This was an excellent collection of short stories, some very weird and some just rather strange. I've read and enjoyed one of Murakami's novels, and IThis was an excellent collection of short stories, some very weird and some just rather strange. I've read and enjoyed one of Murakami's novels, and I'm glad to see he's just as enjoyable in short story form. The Wind-Up Bird and Tuesday's Women was a fun read and has made me very interested in reading The Wind-Up Bird Chronicle. The Second Bakery Attack was perfectly weird and entertaining, causing me throughout to go "are the characters really doing this? really?" The Kangaroo Communique was interesting, and I liked the way Murakami took his consistent use of the first person and here used it to mean that the narrator is actually speaking to somebody else in the story rather than just to the reader. On Seeing the 100% Perfect Girl was just kind of odd, as was The Fall of the Roman Empire. Sleep was excellent. It made me really happy to see Murakami write from a woman's point of view, and the idea of what somebody would do if they suddenly didn't have to sleep was handled well. The ending was strange but very thought-provoking and well done. Lederhosen is one of the stories that consists of the narrator being told a story by somebody else. It was good, though it's weird element is at the level of character psychology and nothing more. That's also true of Barn Burning, though I found the strange characters her, especially the woman, to be very engaging. The Little Green Monster was interesting because I at first felt somewhat sympathetic for the titular monster, and had fun analyzing why that was. Family Affair was another one that was mostly interesting because the characters were compelling and not necessarily because of the actual situation they were in. A Window was fun mostly because the idea of a professional pen pal service where the letters were rated was strange but interesting. TV People was one of the more fantastic stories in this collection, and while I'm still not entirely sure I fully understand it, I liked it. A Slow Boat to China felt a bit off somehow, and I think I would rather have read more about the girl the protagonist puts on the wrong train than the protagonist himself. The Dancing Dwarf was particularly odd due to being disassociated from the Tokyo setting of the other stories. It was almost like a twisted fairy tale in a way. I especially loved the concept of an elephant factory. The Last Lawn of the Afternoon was interesting for the details that the narrator goes into about how he cut lawns and why he had the job, as well as because I think I picked up on the subtext as to what's going on with his final client. The Silence was an absolutely excellent story with a powerful condemnation of bystanders. The final story, The Elephant Vanishes, was honestly a little disappointing given that the collection is named for it. There is a fantastic weird element to it, but it's somewhat subtle and the protagonist isn't as interesting as many of the others in this collection. Still, I had a really good time reading this book, and I'm glad I've finally gotten around to reading some more of Murakami's work....more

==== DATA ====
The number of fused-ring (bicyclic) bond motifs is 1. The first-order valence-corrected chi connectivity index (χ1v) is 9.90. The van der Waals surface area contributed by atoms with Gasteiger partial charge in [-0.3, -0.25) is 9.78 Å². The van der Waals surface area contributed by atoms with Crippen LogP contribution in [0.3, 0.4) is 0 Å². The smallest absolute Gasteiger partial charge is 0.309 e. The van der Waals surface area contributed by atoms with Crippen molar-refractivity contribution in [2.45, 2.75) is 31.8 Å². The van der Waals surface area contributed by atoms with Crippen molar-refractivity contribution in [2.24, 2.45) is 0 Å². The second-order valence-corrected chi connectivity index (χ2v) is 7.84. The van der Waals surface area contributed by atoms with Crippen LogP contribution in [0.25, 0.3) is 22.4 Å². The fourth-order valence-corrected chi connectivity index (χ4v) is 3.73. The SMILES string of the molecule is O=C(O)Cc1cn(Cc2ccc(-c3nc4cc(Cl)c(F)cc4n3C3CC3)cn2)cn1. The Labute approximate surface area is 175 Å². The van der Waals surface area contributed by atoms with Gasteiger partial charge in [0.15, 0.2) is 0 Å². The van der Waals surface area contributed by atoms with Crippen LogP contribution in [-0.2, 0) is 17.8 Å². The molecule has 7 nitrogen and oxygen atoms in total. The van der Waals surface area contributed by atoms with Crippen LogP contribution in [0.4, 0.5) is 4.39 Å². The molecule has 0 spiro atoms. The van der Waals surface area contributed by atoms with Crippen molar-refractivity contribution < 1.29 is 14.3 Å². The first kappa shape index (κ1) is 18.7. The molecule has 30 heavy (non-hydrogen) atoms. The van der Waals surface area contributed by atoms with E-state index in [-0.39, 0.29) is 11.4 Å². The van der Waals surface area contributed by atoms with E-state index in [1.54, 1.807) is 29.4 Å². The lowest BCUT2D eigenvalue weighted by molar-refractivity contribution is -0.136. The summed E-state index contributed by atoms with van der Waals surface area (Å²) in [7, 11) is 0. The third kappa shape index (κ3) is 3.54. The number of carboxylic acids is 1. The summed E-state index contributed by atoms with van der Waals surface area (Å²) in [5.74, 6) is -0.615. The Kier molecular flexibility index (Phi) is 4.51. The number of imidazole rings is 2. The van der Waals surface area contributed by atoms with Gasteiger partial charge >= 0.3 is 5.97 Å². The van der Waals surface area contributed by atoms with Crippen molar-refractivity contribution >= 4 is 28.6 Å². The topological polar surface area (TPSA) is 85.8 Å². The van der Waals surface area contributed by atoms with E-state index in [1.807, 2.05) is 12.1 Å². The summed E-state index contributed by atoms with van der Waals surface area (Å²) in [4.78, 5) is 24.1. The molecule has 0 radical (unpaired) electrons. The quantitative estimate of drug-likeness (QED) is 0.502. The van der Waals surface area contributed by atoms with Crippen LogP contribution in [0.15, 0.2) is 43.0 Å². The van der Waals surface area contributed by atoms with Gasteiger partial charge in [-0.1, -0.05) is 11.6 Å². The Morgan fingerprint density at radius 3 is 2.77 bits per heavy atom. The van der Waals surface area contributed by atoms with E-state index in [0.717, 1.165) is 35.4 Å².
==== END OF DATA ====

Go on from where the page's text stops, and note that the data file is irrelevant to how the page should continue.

The story is generally quite good and well worth reading. Both Carmilla and Laura are fascinating characters, and their interactions are very interestThe story is generally quite good and well worth reading. Both Carmilla and Laura are fascinating characters, and their interactions are very interesting from a LGBT+ point of view. The narrative is generally quite creepy, and manages to keep up a mysterious atmosphere and good momentum for the first two thirds of the story. Sadly, around the start of the last third, a bunch of male character come in and basically take over the narrative, which makes it much less interesting. Still, this book is well worth reading, both for its influence on subsequent vampire fiction and for the fact that it's a lesbian vampire narrative.
This particular edition also includes a variety of supplemental materials. The introduction traces how Carmilla combines various early vampire traditions and also discuss how Le Fanu's Irishness effected the text, which was especially fascinating. There's also the prologue from Carmilla's later republication in a collection of Le Fanu's stories, various works relating to Irish Nationalism, and some interesting vampire stories from both before and after Carmilla. All in all, this is an excellent edition both for those who want to read the book for the first time and for those who want to get more in-depth with the details and history of the text and 19th vampire narratives as a whole....more